DRAG THE MY COMPUTER ICON FROM DESKTOP TO START MENU
ENABLING BLIND CARBON COPY IN WIN2K PRO
Enabling clear type on the Welcome screen of Windows XP
Enabling compatibility mode with Windows 2000 Service Pack 2 and later
Enabling or disabling the quick launch icons
ENABLING SAVING ATTACHMENTS IN OUTLOOK EXPRESS 6.0
Enabling strong passwords in Windows NT
Enabling Windows Installer Logging
ENFORCING USE OF MANDATORY PROFILES
FILENAME COMPLETION FOR DOS WINDOW
FIX AUTO PLAY
FREE SUPPORT TOOLS ON THE WIN2K CD-ROM
Freeing stuck print jobs on shared printers in Windows NT
Getting ANSI support on the command line
Getting error message "The password cannot be changed at this time" within Windows 2000
GUARD SYSTEM FILES ON WINDOWS 2000
HARD DISK FREE SPACE WARNING
Hanging Boot Process
Hibernate and Windows 2000
Hints regarding regedit and .reg files
How can I add a Encrypt/Decrypt option to the context menu?
HOW DO I PERFORM AN EMERGENCY SHUTDOWN?
How can I add a Copy to Folder option to the context menu?
HOW CAN I ENABLE USERS TO SET THE ADMINISTRATOR PASSWORD DURING AN RIS INSTALLATION?
How can I avoid having to click 'Show Files' in 2000's Explorer all the time?
How can I tell which DLL's and API calls a program makes?
How do I add a network place in Windows 2000?
HOW DO I DISPLAY NON-PLUG-AND-PLAY LEGACY DEVICES IN WINDOWS 2000?
HOW DO I ENABLE IMAGE PREVIEW FOR A FOLDER?
How do I publish a shared folder in Active Directory?
How do I set the DVD region in Windows 2000?
How do I turn off Internet Explorer AutoComplete?
How can I call a subroutine in a batch file?
How can I lock a workstation from the command line with W2000?
How can I increase the time that services have to shut down?
HTM FILE PRINTING PROBLEM
Identifying the security ID (SID) of a user
Improving System performance by spreading pagefile across multiple drives
Identifying a second processor within WIN2000
INSTALL THE HIGH-ENCRYPTION PACK FOR WIN2K
Installing multiple hotfixes with qchain
Installing SP6a after high excryption of IE 5.01
Installing the Windows 2000 Service Pack 2 support tools update
INSTANTLY LAUNCH A NEW BROWSER WINDOW
Iomega parallel port Zip drive under Windows 2000
I've increased the size of a hardware RAID volume but NT does not see the size increase, what can I do?
Keeping kernel code in memory on NT systems with more than 64MB memory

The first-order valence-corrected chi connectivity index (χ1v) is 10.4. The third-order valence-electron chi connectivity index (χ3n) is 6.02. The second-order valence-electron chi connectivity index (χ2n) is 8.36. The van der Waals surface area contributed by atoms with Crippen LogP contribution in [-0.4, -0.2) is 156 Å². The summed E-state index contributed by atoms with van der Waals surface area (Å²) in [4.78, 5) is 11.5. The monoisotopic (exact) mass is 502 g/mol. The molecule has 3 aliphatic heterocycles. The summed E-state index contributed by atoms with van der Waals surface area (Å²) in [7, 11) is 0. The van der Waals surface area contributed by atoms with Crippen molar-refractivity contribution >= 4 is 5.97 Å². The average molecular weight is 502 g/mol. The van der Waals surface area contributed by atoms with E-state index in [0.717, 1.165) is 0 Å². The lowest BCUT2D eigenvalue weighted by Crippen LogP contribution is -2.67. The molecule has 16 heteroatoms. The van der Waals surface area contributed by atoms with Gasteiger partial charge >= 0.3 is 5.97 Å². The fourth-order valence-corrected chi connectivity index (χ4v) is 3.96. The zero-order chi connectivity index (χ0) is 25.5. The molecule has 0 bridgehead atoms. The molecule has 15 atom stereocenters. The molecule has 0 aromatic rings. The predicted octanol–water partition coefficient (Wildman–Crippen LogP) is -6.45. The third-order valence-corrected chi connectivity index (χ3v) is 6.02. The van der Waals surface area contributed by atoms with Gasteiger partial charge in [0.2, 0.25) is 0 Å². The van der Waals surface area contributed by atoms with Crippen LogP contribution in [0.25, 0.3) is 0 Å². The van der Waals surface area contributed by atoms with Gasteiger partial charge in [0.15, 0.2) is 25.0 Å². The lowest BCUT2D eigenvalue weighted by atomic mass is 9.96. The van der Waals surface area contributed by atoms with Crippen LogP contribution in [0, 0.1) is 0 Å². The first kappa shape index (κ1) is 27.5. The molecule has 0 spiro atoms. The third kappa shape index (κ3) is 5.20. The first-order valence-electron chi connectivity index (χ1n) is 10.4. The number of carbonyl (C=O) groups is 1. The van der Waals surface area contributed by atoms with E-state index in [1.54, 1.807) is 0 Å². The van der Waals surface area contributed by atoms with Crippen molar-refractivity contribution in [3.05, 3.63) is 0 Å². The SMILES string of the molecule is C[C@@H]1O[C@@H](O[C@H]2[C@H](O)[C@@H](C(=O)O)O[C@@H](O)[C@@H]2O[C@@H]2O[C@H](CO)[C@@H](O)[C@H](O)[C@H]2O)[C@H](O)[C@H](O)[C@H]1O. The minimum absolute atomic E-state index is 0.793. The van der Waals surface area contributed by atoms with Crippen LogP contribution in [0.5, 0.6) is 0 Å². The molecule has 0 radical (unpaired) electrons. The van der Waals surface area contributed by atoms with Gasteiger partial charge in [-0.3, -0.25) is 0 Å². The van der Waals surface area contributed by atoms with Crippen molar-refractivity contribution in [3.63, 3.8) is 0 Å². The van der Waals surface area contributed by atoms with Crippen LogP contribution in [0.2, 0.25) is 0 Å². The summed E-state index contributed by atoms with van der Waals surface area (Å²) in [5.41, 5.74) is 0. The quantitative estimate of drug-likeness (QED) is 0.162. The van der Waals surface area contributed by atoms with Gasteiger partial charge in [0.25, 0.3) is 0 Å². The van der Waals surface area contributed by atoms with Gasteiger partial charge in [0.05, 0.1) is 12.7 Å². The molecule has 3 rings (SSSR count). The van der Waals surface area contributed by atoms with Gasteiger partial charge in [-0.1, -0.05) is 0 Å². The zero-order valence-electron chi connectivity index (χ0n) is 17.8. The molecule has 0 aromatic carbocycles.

Keeping start menu open, after selecting a programm
KEYBOARD SHORTCUTS IN WINDOWS 2000
KILL HUNG PROCESSES AT SHUTDOWN
KNOW WHEN YOU'RE LOW ON DISK SPACE
LINK A SCANNER OR CAMERA TO A PROGRAM
LOCK DOWN BROWSER HOME PAGE
Locking down unused TCP and UDP ports in Windows NT
Locking floppy disk drives in Windows NT
LOCKING WIN2K WITH SYSKEY
LOCKING THE TASKBAR
LOCATING YOUR BIOS DATE AND VERSION IN WIN2K AND WINDOWS NT
MAKE YOUR CUSTOM PROFILE THE DEFAULT USER PROFILE
MAKING CHANGES TO LMHOSTS FILE
Manage the open with option
Master Browser election problems
MINIMIZE THE RISK OF USING WINDOWS 2000 PROFESSIONAL
Modifying the Active Directory's garbage-collection period
Modifying the default Telnet client terminal type
MOVE MY COMPUTER ICON FROM DESKTOP TO START MENU
Multi-tabbed dialog with 3D pie charts showing disk space usage
OPEN A COMMAND PROMPT ANYWHERE
Performing an emergency shutdown in Windows 2000
Pinging multiple computers simultaneously
Powerful shareware scheduling tool for Windows
PLACE TASK MANAGER IN YOUR SYSTEM TRAY
PUSHING AND POPING NETWORK CONNECTIONS
Preventing a user from running or stopping a scheduled process
PREVENTING CHANGES TO DRIVE MAPPINGS WITH WINDOWS NT
PREVENTING GUEST ACCESS TO EVENT LOGS
Preventing the OS from storing LAN Manager (LM) hashes in Active Directory (AD) and the SAM
Prevent Loitering: Hide the Network Neighborhood Icon
PREVENT USERS FROM ADDING OR REMOVING WINDOWS COMPONENTS
PREVENT USERS FROM CHANGING FILE TYPE ASSOCIATIONS
Problems changing your password if the Global Catalog is unavailable